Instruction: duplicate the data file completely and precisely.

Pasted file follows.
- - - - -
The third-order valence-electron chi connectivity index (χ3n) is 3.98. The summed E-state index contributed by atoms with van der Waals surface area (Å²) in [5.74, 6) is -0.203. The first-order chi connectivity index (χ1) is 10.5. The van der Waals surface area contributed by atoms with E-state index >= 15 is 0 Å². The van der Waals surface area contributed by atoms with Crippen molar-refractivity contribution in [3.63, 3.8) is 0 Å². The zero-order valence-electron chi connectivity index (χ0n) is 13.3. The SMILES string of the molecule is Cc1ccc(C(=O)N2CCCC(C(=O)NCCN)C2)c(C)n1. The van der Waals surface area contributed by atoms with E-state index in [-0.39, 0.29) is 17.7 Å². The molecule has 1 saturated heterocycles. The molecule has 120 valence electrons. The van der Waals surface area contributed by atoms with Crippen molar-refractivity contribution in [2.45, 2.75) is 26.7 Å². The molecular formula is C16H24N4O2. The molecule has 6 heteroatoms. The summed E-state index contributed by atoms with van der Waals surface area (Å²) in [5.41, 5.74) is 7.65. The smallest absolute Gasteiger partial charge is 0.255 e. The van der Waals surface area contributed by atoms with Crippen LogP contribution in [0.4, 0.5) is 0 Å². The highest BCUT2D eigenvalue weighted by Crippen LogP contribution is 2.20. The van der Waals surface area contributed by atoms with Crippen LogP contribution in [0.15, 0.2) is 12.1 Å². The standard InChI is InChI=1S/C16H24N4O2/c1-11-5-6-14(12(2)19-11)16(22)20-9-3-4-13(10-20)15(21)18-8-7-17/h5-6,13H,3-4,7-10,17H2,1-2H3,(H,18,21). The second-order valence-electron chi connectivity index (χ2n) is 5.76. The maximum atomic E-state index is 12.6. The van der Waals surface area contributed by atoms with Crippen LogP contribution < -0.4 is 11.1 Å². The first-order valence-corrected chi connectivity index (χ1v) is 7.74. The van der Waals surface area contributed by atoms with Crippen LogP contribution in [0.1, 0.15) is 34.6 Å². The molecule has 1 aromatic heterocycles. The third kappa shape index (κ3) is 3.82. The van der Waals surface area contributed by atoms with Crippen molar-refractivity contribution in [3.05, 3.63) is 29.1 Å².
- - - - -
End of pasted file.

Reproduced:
The third-order valence-electron chi connectivity index (χ3n) is 3.98. The summed E-state index contributed by atoms with van der Waals surface area (Å²) in [5.74, 6) is -0.203. The first-order chi connectivity index (χ1) is 10.5. The van der Waals surface area contributed by atoms with E-state index >= 15 is 0 Å². The van der Waals surface area contributed by atoms with Crippen molar-refractivity contribution in [3.63, 3.8) is 0 Å². The zero-order valence-electron chi connectivity index (χ0n) is 13.3. The SMILES string of the molecule is Cc1ccc(C(=O)N2CCCC(C(=O)NCCN)C2)c(C)n1. The van der Waals surface area contributed by atoms with E-state index in [-0.39, 0.29) is 17.7 Å². The molecule has 1 saturated heterocycles. The molecule has 120 valence electrons. The van der Waals surface area contributed by atoms with Crippen molar-refractivity contribution in [2.45, 2.75) is 26.7 Å². The molecular formula is C16H24N4O2. The molecule has 6 heteroatoms. The summed E-state index contributed by atoms with van der Waals surface area (Å²) in [5.41, 5.74) is 7.65. The smallest absolute Gasteiger partial charge is 0.255 e. The van der Waals surface area contributed by atoms with Crippen LogP contribution in [0.4, 0.5) is 0 Å². The highest BCUT2D eigenvalue weighted by Crippen LogP contribution is 2.20. The van der Waals surface area contributed by atoms with Crippen LogP contribution in [0.15, 0.2) is 12.1 Å². The standard InChI is InChI=1S/C16H24N4O2/c1-11-5-6-14(12(2)19-11)16(22)20-9-3-4-13(10-20)15(21)18-8-7-17/h5-6,13H,3-4,7-10,17H2,1-2H3,(H,18,21). The second-order valence-electron chi connectivity index (χ2n) is 5.76. The maximum atomic E-state index is 12.6. The van der Waals surface area contributed by atoms with Crippen LogP contribution < -0.4 is 11.1 Å². The first-order valence-corrected chi connectivity index (χ1v) is 7.74. The van der Waals surface area contributed by atoms with Crippen LogP contribution in [0.1, 0.15) is 34.6 Å². The molecule has 1 aromatic heterocycles. The third kappa shape index (κ3) is 3.82. The van der Waals surface area contributed by atoms with Crippen molar-refractivity contribution in [3.05, 3.63) is 29.1 Å².